760 Independent Rear Suspension Vibration. [Symptom:] I have a 760 Turbo with independent rear suspension. When I start off from a stop with a heavy load, there is a fluttering in the drivetrain that feels very similar to worn U-joints or CV joints. The U-joints are new and the CV joints feel fine as far as I can tell. [Diagnosis:] Probably slightly worn CV joints. Not worn enough to snap/click/knock yet but enough play between the balls and "grooves" to allow the load based "flutter." In my experience, unless there's an obvious knocking or the CV boot has been ripped awhile, it's tough to determine CV condition without removing, disassembling, cleaning and
inspecting. If the inner and outer CV joints are identical, as a temporary fix, swap the axles end-for-end so that load wears a different part of the joint.

Pinion Seal Leak.  [Query:] 90 740 GL wagon, manual trans. with 197,000 miles. Recently noticed small drip puddle below rear differential, originating near the U joint/drive train. Seems like a pretty heavy weight oil. Is this a pinion seal? What's involved in replacement/repair?
[Response: Abe Crombie] Replacement of this seal will require removal of driveshaft, marking it so as to preserve original relationship as it may have been balanced in-car at assembly. Removal of pinion flange that the drive shaft bolts to, marking it in relation to pinion so as to preserve its position since it may have more throw (run-out) if not put back into position. Removal of it needs to be done with a puller, no hammering allowed. Seal can be removed by any reasonable means that doesn't scratch the opening in diff housing where seal fits. The new seal will need to driven in evenly to be just below flush with front of diff housing unless it is one with a lip that stops it when the lip contacts the diff housing.  Re-install flange as marked and then refit nut (volvo recommends new nut) to a torque of 145 lb-ft. NO IMPACT WRENCH ALLOWED, TORQUE IT!!!  Failure to torque it properly will result in the pinion bearing being overloaded which will kill the bearing and place the pinion/ring gear relation ship in a new, different, and noisy relationship that will result in replacement of a bunch of parts ($$$$$).  Oh, don't forget to fill it up with gear lube when you're done.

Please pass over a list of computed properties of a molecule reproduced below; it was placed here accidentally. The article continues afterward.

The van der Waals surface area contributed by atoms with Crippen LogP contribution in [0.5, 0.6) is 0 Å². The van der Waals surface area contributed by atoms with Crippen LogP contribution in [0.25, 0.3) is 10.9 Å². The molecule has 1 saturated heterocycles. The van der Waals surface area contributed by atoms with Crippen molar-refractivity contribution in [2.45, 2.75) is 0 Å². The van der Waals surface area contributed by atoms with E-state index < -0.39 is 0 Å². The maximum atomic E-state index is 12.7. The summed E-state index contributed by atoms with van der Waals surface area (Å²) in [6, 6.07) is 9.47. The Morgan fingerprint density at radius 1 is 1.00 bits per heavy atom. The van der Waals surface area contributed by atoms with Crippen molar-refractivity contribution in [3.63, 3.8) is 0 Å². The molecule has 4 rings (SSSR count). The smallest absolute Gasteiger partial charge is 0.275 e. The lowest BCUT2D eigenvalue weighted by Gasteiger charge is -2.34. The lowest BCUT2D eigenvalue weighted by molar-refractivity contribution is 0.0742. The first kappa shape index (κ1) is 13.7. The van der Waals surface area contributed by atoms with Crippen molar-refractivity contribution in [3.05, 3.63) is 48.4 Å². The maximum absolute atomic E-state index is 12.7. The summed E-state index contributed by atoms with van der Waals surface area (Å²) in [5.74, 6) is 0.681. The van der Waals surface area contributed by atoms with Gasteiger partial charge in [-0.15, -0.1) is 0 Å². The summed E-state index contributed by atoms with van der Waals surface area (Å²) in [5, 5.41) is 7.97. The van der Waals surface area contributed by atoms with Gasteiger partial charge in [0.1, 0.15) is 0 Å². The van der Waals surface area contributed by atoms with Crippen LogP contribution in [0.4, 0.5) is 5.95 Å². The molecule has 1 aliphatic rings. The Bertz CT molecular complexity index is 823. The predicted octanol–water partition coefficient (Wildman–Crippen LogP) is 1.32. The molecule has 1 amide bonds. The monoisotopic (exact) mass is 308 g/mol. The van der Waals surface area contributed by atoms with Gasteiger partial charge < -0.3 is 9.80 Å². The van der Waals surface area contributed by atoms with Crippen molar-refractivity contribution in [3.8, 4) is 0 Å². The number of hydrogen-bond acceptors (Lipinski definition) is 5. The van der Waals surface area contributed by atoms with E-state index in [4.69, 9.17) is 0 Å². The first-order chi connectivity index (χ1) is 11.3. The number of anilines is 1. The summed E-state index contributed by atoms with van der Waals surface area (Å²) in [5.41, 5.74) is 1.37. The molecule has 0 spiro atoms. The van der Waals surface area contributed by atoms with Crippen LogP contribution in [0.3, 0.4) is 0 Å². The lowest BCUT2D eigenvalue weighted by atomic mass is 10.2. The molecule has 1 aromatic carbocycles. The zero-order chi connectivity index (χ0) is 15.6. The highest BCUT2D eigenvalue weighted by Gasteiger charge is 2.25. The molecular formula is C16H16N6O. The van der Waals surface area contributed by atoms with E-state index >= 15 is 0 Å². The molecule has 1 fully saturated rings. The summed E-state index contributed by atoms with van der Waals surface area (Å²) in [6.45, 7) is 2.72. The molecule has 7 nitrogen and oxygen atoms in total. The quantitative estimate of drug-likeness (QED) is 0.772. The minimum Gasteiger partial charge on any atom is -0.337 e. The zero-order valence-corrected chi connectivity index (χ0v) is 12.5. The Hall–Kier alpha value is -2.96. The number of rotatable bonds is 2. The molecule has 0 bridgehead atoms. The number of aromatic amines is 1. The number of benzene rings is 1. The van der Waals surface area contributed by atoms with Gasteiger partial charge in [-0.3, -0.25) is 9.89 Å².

[Tool Tip from Dave Farrington]  You need a good little home-grown tool to remove the pinion flange! The job's really pretty easy, but the trick is to get off the u-joint flange to get at the pinion seal. I took a piece of angle iron around 28 inches long when I cut it down. Then I took the rear drive shaft that I had just taken out of the car and marked two holes of the u-joint flange near the edge of one leg of the angle iron. I then bolt this length of iron to the pinion u-joint flange, but I still have a problem. That is I can't get at the center nut holding the pinion flange in place. Easy to fix: just mark some clearance around the socket you plan on using - it presumably fits that nut. Then grind some of the angle iron off.
The tool looks something like this:
 | |
 | |
 | |
 | o|
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 | o|